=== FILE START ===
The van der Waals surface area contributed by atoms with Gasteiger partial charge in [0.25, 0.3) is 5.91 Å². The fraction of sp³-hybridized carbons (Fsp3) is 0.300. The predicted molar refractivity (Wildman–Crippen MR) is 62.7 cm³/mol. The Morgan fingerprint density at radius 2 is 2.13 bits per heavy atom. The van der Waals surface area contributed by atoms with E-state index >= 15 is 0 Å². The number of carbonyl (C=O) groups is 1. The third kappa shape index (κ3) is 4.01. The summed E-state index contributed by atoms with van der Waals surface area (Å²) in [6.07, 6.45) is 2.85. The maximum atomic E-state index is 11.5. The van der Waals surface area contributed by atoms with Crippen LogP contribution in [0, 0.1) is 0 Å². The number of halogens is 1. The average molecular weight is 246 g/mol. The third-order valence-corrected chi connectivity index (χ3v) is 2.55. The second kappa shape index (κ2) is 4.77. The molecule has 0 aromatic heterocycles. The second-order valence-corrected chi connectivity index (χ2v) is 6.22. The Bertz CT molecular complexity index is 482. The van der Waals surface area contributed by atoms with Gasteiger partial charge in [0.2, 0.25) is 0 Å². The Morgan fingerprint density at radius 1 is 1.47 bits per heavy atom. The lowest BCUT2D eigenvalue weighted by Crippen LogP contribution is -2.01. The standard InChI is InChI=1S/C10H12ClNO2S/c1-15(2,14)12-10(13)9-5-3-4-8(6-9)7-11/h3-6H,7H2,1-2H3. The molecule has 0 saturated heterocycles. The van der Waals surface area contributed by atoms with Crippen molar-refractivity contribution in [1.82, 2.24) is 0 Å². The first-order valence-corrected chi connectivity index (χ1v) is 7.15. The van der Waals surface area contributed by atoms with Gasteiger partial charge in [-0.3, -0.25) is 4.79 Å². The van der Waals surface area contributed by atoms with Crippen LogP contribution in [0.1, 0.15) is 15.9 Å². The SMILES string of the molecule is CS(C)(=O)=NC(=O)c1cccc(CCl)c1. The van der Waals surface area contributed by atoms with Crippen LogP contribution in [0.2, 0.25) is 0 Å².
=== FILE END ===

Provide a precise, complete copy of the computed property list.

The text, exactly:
The van der Waals surface area contributed by atoms with Gasteiger partial charge in [0.25, 0.3) is 5.91 Å². The fraction of sp³-hybridized carbons (Fsp3) is 0.300. The predicted molar refractivity (Wildman–Crippen MR) is 62.7 cm³/mol. The Morgan fingerprint density at radius 2 is 2.13 bits per heavy atom. The van der Waals surface area contributed by atoms with E-state index >= 15 is 0 Å². The number of carbonyl (C=O) groups is 1. The third kappa shape index (κ3) is 4.01. The summed E-state index contributed by atoms with van der Waals surface area (Å²) in [6.07, 6.45) is 2.85. The maximum atomic E-state index is 11.5. The van der Waals surface area contributed by atoms with Crippen LogP contribution in [0, 0.1) is 0 Å². The number of halogens is 1. The average molecular weight is 246 g/mol. The third-order valence-corrected chi connectivity index (χ3v) is 2.55. The second kappa shape index (κ2) is 4.77. The molecule has 0 aromatic heterocycles. The second-order valence-corrected chi connectivity index (χ2v) is 6.22. The Bertz CT molecular complexity index is 482. The van der Waals surface area contributed by atoms with Gasteiger partial charge in [0.2, 0.25) is 0 Å². The Morgan fingerprint density at radius 1 is 1.47 bits per heavy atom. The lowest BCUT2D eigenvalue weighted by Crippen LogP contribution is -2.01. The standard InChI is InChI=1S/C10H12ClNO2S/c1-15(2,14)12-10(13)9-5-3-4-8(6-9)7-11/h3-6H,7H2,1-2H3. The molecule has 0 saturated heterocycles. The van der Waals surface area contributed by atoms with Crippen molar-refractivity contribution in [1.82, 2.24) is 0 Å². The first-order valence-corrected chi connectivity index (χ1v) is 7.15. The van der Waals surface area contributed by atoms with Gasteiger partial charge in [-0.3, -0.25) is 4.79 Å². The van der Waals surface area contributed by atoms with Crippen LogP contribution in [0.1, 0.15) is 15.9 Å². The SMILES string of the molecule is CS(C)(=O)=NC(=O)c1cccc(CCl)c1. The van der Waals surface area contributed by atoms with Crippen LogP contribution in [0.2, 0.25) is 0 Å².